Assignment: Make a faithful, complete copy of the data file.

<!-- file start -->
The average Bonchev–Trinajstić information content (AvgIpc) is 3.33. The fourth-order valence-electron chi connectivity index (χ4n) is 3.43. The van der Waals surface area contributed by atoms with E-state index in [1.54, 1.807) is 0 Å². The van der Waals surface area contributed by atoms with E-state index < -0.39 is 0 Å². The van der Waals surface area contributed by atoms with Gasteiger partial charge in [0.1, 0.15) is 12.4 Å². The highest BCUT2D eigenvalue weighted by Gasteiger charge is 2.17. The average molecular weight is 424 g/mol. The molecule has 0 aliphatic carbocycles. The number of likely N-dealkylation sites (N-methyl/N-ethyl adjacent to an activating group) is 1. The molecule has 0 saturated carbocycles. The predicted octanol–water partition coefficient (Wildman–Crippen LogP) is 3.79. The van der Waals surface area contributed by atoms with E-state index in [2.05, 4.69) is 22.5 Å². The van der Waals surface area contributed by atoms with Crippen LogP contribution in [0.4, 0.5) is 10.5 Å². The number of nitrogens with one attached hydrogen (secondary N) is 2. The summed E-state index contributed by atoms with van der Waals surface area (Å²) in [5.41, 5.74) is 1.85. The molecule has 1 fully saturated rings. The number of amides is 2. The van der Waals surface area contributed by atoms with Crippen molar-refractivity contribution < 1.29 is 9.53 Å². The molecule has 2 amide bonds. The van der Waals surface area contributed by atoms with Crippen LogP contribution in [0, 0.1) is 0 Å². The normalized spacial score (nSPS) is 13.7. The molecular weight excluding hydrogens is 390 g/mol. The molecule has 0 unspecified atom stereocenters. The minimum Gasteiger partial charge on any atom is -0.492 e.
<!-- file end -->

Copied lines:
The average Bonchev–Trinajstić information content (AvgIpc) is 3.33. The fourth-order valence-electron chi connectivity index (χ4n) is 3.43. The van der Waals surface area contributed by atoms with E-state index in [1.54, 1.807) is 0 Å². The van der Waals surface area contributed by atoms with E-state index < -0.39 is 0 Å². The van der Waals surface area contributed by atoms with Gasteiger partial charge in [0.1, 0.15) is 12.4 Å². The highest BCUT2D eigenvalue weighted by Gasteiger charge is 2.17. The average molecular weight is 424 g/mol. The molecule has 0 aliphatic carbocycles. The number of likely N-dealkylation sites (N-methyl/N-ethyl adjacent to an activating group) is 1. The molecule has 0 saturated carbocycles. The predicted octanol–water partition coefficient (Wildman–Crippen LogP) is 3.79. The van der Waals surface area contributed by atoms with E-state index in [2.05, 4.69) is 22.5 Å². The van der Waals surface area contributed by atoms with Crippen LogP contribution in [0.4, 0.5) is 10.5 Å². The number of nitrogens with one attached hydrogen (secondary N) is 2. The summed E-state index contributed by atoms with van der Waals surface area (Å²) in [5.41, 5.74) is 1.85. The molecule has 1 fully saturated rings. The number of amides is 2. The van der Waals surface area contributed by atoms with Crippen molar-refractivity contribution < 1.29 is 9.53 Å². The molecule has 2 amide bonds. The van der Waals surface area contributed by atoms with Crippen LogP contribution in [0, 0.1) is 0 Å². The normalized spacial score (nSPS) is 13.7. The molecular weight excluding hydrogens is 390 g/mol. The molecule has 0 unspecified atom stereocenters. The minimum Gasteiger partial charge on any atom is -0.492 e.